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WAIT

Keyword Abbreviation Token (hex) Version(s) Classification
WAIT W{Shift+A} 92 1.0 to 7.0 Command and Statement

  Syntax  
WAIT address , andMask [ , xorMask ]
 
Parameters Type Legal Value(s) Default Value Note(s)
address Unsigned Integer 0 ~ 65535
andMask Unsigned Byte 0 ~ 255
Specifies which bit(s) should be tested.
Should be > 0 unless you want to wait forever.
xorMask Unsigned Byte  0 ~ 255 
Specifies which bit(s) must be 0.
Bit(s) specfied here will be ignored if not included by andMask.
Bit(s) not specified here but included by andMask must be 1.
 
  Purpose  
Program flow control.  Wait for "memory" at address to become a member of a set of values.

 
  Remarks  
WAIT is a rather obscure statment; you could say in combines the effects of STOP, PEEK, and CONT.  However, the program (assuming one is running) doesn't actually end, it just waits for the "memory" to obtain a desired value before the program continues to the next statement.  WAIT works in direct mode too, although there is no running program to "stop".
 
The desired value is not directly specified; instead one or two "masks" are specified which actually define a set of possible value(s).  In fact, they may define an empty set, in which case the computer would wait forever!  If the defined set is not empty, the computer will wait until the "memory" conforms to the specified set, which may be forever as well.  To make matters worse, the STOP key is not checked while the computer is waiting for the desired value; so if a programming error is made (wrong address or set definition), or the desired value doesn't occur in a timely fashion, the user must "reset" the computer to regain control.  (Most CBM computers have a Restore key which allows for a soft reset, so this isn't as dramatic as could be.)
 
For machines with more than 64K of RAM, the currently configured BANK is also used (along with address) to specify the desired byte of memory for testing.
 
If your computer is operating correctly, the memory will not magically change values, which might make this statement seem quite useless.  However there are background tasks performed by the computer which update some memory locations, and on the 6502 series of CPUs, I/O registers are mapped to memory.  I/O registers typically do change automatically (based on events external to the CPU or memory) so it seems testing of I/O registers is this statement's main purpose.  As you might imagine, the memory locations involved and the value(s) desired are machine-specific, which make this statement very non-portable.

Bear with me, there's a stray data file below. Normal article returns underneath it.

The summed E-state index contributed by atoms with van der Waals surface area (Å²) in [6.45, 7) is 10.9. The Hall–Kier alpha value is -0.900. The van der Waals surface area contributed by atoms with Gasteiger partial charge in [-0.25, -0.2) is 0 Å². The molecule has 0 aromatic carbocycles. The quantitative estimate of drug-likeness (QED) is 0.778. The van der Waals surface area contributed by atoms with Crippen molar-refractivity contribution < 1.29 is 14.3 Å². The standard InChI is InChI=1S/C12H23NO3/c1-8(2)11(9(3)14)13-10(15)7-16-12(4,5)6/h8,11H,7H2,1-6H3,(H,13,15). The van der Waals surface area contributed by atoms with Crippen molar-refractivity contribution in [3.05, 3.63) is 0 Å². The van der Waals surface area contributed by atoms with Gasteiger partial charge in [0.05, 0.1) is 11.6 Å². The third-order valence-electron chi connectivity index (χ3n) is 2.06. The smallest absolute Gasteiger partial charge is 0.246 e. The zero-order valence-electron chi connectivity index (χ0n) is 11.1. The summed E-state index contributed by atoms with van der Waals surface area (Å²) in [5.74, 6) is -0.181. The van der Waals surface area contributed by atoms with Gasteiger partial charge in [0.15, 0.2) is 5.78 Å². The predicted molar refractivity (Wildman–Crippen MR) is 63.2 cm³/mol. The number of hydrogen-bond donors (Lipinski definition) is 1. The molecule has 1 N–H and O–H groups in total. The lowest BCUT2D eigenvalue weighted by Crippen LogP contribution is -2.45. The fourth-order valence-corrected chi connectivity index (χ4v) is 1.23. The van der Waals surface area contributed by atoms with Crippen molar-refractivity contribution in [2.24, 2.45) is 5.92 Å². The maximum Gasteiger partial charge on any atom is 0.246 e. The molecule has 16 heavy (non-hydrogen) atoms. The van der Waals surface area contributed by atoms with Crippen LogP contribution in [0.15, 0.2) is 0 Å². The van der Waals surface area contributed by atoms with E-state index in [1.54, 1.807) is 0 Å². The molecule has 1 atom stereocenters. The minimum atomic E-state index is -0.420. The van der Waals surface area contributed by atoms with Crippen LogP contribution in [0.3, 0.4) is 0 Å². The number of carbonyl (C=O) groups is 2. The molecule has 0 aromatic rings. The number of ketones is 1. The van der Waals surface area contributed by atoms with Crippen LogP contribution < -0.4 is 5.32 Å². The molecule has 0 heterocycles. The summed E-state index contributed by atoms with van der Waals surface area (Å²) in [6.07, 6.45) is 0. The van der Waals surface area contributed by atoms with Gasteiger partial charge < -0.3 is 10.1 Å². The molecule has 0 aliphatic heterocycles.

WAIT performs this test on the "memory" address : ( XOR( xorMask, PEEK(address) ) AND andMask ) > 0.  BASIC repeats the test until the result is true.  To understand that, you need to know how AND and XOR operate (hopefully PEEK is obvious).  It is pretty easy to play around with AND in BASIC to get a "feal" for things, but unless you are using v7.0, there is no XOR to help you in design/debugging!  See the individual pages for details, but basically AND isolates bits while XOR toggles bits.
 
Okay, here is an alternate explanation.  Use the andMask to specify the bits in which you are interested.  If you are only looking for bits to have a value of 1, congradulations, you are done!  To check for a bit to be 0, specify a xorMask to toggle the desired bit(s) into a 1. For example, if you want to wait for a byte of memory to have bit 4 set (value 1) and bit 5 clear (value 0) then the andMask should be 24 + 25 = 16 + 32 = 48.  Because you want bit 5 to be clear, the xorMask should be 25 = 32.  So if the address you wanted to test was 1024, the magic statement would be:
 WAIT 1024, 48, 32
 
In v2.0 of CBM BASIC (and some other 6502-based BASICs) there is a so-called "Easter Egg" (a hidden feature).  Entering WAIT 6502,1 will print MICROSOFT! at the top of the screen.  For CBM computers, this happens only on the PET's v2 BASIC, but not the VIC-20 nor C64's v2 BASIC, which goes to show those later machines have something other than v2.0 (I call it v2.1).  Interestingly this feature is not in version 1.0.
 
 
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© H2Obsession, 2014
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